ICT testing can detect a number of defects, on both the manufacturing and component fronts. There are two types of ICT test systems. One system utilises a test fixture, which clamshells the printed circuit assembly (PCA) under test and probes various nets to perform the test. The second is a flying probe test, where the probes are controlled by a computer system to make electrical contact with specific nets of the PCA under test.
Some of the things which can be tested for include shorts/opens, missing components, components placed with the wrong polarisation or even the wrong value, and a number of other aspects. ICT testers can also power the PCA under test and exercise analog and digital circuits to verify proper operation. ICT test systems can perform this regimen of tests with a high volume throughput.
Design considerations for ICT testing
The requirements are slightly different for what can be considered a test point for ICT testers employing test heads vs. the flying probe test.
For test systems using a test head, there will be DFT guidelines that dictate the features of a test point. As you map the placement and layout of the PCB, be sure to have a copy of that DFT guideline on hand, from the CM who will be doing the final assembly testing.
The ICT fixture (Figure 1) will probe various features on the board, to make measurements and provide power, stimulus, and measure signals on the PCA under test. Test systems can probe both sides of the PCA. However, keeping the test points to one side of the board will decrease the complexity of the test fixture, resulting in a lower cost and higher return on investment (ROI) for the product.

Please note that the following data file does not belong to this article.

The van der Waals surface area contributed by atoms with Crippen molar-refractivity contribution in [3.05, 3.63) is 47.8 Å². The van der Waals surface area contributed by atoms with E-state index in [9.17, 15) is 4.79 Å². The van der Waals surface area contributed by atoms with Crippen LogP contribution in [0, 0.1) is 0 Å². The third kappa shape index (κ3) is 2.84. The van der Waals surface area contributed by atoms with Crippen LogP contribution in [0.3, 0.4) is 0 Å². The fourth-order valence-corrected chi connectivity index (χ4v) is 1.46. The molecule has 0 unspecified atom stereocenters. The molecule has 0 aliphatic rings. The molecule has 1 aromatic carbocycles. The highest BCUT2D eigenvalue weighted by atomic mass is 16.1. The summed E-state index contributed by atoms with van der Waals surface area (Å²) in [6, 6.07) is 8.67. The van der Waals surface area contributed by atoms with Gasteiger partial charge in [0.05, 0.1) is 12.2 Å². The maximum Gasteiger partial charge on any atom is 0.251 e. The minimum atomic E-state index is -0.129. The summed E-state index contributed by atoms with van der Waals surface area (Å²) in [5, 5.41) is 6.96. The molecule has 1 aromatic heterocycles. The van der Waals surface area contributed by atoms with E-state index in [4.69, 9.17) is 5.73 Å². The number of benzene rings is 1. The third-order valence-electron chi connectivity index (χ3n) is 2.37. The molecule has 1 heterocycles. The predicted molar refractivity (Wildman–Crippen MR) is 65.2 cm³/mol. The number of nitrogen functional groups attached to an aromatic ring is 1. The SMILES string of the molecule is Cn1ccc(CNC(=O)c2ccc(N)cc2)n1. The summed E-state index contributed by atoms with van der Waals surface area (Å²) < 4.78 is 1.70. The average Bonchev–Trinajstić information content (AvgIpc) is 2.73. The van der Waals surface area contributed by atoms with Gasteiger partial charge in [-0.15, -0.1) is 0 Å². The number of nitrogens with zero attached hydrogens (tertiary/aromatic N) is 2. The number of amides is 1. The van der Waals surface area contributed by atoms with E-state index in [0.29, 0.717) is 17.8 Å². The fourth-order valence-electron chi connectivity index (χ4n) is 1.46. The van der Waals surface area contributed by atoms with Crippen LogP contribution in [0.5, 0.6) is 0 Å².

Once a test fixture has been developed for a PCA, any additional modifications to the test fixture to facilitate changes to the product will result in extra costs. These additional costs can add up. Therefore, care must be exercised when making any modifications to the PCA, to not move any of the existing test point locations.
Many features of a PCA can be utilised as an ICT test point. There are different types of spring-loaded probes (pins) to facilitate making a proper electrical connection to a net on the PCA. Through-hole pads which have a lead protruding can often be probed, such as connector pins protruding onto the secondary side (bottom) of the board. Vias can often be used as test points. However, SMT pads with soldered components attached may not be considered a valid test point when a test fixture is employed.